Guttersen knows a lot about the good, the bad and shockingly unhealthy choices offered in restaurants today. As a nutrition instructor at the Culinary Institute of America’s Greystone campus in Napa Valley she’s on the front lines of gathering the food facts on menu items and sharing them with the next generation of chefs in training and adding to the skill sets of experienced chefs. Nutrition coursework is an important focus in culinary schools today as chefs gain the food knowledge and cooking techniques needed to prepare healthier menus that are just as appealing and sell just as well as restaurants’ more decadent choices. Guttersen, who spoke at the Healthy Kitchens/Healthy Lives conference held recently, says there are plenty of examples that illustrate good nutrition is making its way into food service including trends to offer small plates, seasonal produce, and flavors added to recipes with spices, herbs, fruit salsas and vinegars instead of butter, cream and cheese. So, what’s her best advice for diners to navigate a menu in search of breakfast, lunch or dinner that will support a healthy lifestyle? “Try not to micromanage by fretting about the exact calorie count of a dish. Instead, be mindful and visualize a healthy plate with at least 75% plant based foods. Eating mostly vegetables, fruit and grains should become second nature. It’s what we call the ‘plate flip’. Meat shouldn’t be the star of the plate.”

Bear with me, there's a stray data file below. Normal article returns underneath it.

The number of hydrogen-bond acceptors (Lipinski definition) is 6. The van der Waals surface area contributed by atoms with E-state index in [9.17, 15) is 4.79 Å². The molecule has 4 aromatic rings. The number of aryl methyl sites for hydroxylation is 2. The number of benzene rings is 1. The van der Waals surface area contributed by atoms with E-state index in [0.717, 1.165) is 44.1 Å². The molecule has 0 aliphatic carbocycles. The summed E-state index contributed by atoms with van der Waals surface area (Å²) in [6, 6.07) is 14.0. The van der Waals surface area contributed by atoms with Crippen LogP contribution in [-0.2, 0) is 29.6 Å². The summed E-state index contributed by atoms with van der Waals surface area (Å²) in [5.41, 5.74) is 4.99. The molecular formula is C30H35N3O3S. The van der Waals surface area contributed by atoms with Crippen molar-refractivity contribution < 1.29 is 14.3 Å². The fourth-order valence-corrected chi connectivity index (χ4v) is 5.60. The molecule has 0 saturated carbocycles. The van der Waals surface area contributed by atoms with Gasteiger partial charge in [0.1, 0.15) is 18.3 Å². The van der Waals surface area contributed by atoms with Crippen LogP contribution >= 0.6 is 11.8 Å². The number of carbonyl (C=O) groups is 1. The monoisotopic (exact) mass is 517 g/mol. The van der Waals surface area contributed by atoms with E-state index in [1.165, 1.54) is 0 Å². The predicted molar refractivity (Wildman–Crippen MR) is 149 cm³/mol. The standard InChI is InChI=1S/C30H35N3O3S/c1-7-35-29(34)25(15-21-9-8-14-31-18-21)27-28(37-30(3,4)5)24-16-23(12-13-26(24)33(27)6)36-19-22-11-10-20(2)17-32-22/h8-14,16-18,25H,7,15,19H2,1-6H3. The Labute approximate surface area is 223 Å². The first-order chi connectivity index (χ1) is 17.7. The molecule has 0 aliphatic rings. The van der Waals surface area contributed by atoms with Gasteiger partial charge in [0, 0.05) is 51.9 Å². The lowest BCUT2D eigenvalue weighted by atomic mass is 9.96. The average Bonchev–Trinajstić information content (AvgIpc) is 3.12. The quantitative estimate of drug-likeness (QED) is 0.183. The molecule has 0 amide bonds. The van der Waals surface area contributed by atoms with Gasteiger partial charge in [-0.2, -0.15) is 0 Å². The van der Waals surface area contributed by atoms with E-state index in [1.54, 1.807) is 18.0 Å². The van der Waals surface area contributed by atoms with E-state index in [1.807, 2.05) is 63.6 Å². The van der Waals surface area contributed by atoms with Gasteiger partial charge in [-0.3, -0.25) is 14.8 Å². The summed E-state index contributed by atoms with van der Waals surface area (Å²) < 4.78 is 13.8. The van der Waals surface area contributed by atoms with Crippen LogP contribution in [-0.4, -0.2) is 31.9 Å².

5 Strategies to Success in Healthful Dining Out

Watch the Three B’s
- Before you even order your entrée you can easily consume more than 600 calories with Bread, Butter and Beverage. Two pieces of bread (400 calories), 1 teaspoon or pat of butter (100 calories) and a soft drink or alcoholic beverage (200 calories).

Look for Healthy Preparations- Instead of deep fried or bathed in butter or cheese sauce look for menu descriptions that indicate leaner cooking techniques such as: Plank Roasted, Oven Roasted, Brick Roasted, Grilled, Seared, Stir Fry, En Papillote, and Poached in wine or broth.

Feast on Vegetables- Choose lots of different colors and varieties as the star of the plate, prioritize seasonal, local and organic. Guttersen says, “Build smarter salads with dark greens, added nuts and seeds and small amounts of flavorful cheeses.” Salad dressings can add flavor with healthy oils such as olive or canola.

Go For Whole Grains- Discover a world of healthy grains including quinoa, wild rice, faro, whole wheat pasta, brown rice, barley, amaranth, wheat berries and oats.

Flip Your Plate- Protein portion whether beef, chicken, fish or tofu only needs to be four ounces. Include plant sources for protein: nuts, seeds, soy ( tofu), and beans. Consider the Pastry Flip for dessert emphasizing fruit and small amount of pastry or granola topping.

Wednesday, March 3, 2010

This is the Best News Yet!

Light Drinking Might Help Keep Women Slim
HealthDay News
Updated: 12:25 p.m. Monday, March 8, 2010
Posted: 12:11 p.m. Monday, March 8, 2010
Count staying slim as one of the apparent benefits of light-to-moderate alcohol consumption, at least for women.